herald

Wednesday 26 September 2018

Drugs man who tied up and tortured teen jailed

A man has been jailed for six years after he tied a 14-year-old boy to a radiator, threw boiling water down his trousers and removed skin from his knees, knuckles and fingertips with a cheese grater.

Alan Ellis (21) pleaded guilty at Dublin Circuit Criminal Court to false imprisonment and assault causing harm to the teenager on March 12, 2012.

Ellis, of Rathmines Road Lower, Rathmines, took the boy into a flat and said he wanted to show him how to tie a particular knot. He then used a hoover flex to tie the victim to the radiator before torturing him.

Ellis has since been diagnosed as a paranoid schizophrenic.

Judge Desmond Hogan sentenced him to a total of nine years with three suspended for this and other offences including assault and burglary.

 

DRUGS

Judge Hogan said Ellis has "a propensity to do very violent things" and seems to be getting worse. However he said that it is his drug-taking that leads him to commit crime, not his mental problems.

Gda Eddie Fallon told Cormac Quinn BL, prosecuting, that Ellis was convinced the teenager had found a stash of drugs.

Ellis started shouting at him that he owed him "€3,000 for pills", even though Gda Fallon said there was no evidence that the teenager had found any drugs or owed Ellis money.

The teenager escaped after he told Ellis his father had some money and if he released him he would go and get it.

The boy did not return and gardai were alerted, but before officers arrived at the flat, Ellis was attacked at his home and taken to James's Hospital.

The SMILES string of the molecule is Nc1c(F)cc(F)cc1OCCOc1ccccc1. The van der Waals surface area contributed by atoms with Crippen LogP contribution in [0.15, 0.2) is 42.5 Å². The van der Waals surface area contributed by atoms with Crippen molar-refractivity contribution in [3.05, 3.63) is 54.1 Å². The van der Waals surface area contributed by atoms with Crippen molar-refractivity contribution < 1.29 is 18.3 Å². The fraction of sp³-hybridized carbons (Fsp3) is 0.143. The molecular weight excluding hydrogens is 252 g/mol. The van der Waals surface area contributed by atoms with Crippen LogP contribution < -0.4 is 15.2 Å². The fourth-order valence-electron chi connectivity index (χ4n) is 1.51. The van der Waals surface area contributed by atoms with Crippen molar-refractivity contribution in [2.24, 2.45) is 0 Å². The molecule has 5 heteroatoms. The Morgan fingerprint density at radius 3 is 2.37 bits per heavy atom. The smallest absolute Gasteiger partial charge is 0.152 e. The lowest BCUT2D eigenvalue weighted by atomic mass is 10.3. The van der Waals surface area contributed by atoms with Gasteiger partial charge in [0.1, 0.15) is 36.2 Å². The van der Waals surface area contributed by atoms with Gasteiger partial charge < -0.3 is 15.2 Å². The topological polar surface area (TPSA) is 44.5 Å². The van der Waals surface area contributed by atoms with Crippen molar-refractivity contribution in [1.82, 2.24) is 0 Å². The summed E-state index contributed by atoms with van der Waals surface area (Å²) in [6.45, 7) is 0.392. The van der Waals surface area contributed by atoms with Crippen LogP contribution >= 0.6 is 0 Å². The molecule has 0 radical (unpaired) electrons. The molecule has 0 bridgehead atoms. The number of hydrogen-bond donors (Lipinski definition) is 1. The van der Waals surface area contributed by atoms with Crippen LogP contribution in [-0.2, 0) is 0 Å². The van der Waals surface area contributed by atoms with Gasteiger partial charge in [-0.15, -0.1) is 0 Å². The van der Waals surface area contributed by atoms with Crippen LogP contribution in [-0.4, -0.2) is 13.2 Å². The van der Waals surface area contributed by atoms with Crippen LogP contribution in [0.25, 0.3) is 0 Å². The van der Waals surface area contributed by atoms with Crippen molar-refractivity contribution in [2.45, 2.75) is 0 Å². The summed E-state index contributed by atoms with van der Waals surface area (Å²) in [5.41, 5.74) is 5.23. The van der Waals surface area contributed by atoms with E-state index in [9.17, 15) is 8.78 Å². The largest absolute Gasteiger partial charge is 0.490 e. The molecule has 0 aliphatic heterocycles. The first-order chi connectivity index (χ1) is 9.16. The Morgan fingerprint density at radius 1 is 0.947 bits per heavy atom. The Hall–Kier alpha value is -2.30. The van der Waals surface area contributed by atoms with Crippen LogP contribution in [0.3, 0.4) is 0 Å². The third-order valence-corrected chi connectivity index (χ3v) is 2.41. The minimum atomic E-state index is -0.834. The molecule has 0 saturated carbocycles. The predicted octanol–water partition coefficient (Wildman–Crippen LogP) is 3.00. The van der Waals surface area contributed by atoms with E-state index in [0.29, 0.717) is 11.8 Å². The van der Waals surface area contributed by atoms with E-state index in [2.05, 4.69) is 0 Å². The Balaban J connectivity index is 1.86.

A victim impact report said the now 16-year-old boy had burns to his genitals and thighs.

Ellis was also sentenced for two charges of burglary of his neighbour's homes and stealing a Porsche at Knocklyon on October 6, 2011. He pleaded guilty to these offences.

He further pleaded guilty to assault causing harm to a staff member at an Esso service station in Mount Merrion Road in February last year.

He has 26 previous convictions for road traffic offences, burglary, criminal damage and theft.

Dr Tom Moran told Tom Neville BL, defending, that he first treated Ellis when he was referred to him as 13-year-old because he exhibited symptoms of Tourette's syndrome.

The doctor said Ellis later displayed symptoms of paranoid thinking, elated mood and racing thoughts.

 

SCHIZOPHRENIC

He said he knew Ellis was going to be vulnerable to drug addiction because of his condition.

Mr Neville told Judge Hogan that following an incident while on remand in prison, he decided that Ellis should be assessed by the Central Mental Hospital.

He was admitted there for two months and later released when Dr Paul O'Connell diagnosed him as being paranoid schizophrenic.

Ellis's mother's, Christina, told Judge Hogan that she had to move her younger children out of the family home because they were frightened by Ellis's violence.

Judge Hogan ordered that Ellis keep the peace and be of good behaviour for five years on his release from custody.

He also instructed that he be given psychiatric help in prison, that he undergo a drug treatment course, and comply with all requirements made of him.

hnews@herald.ie

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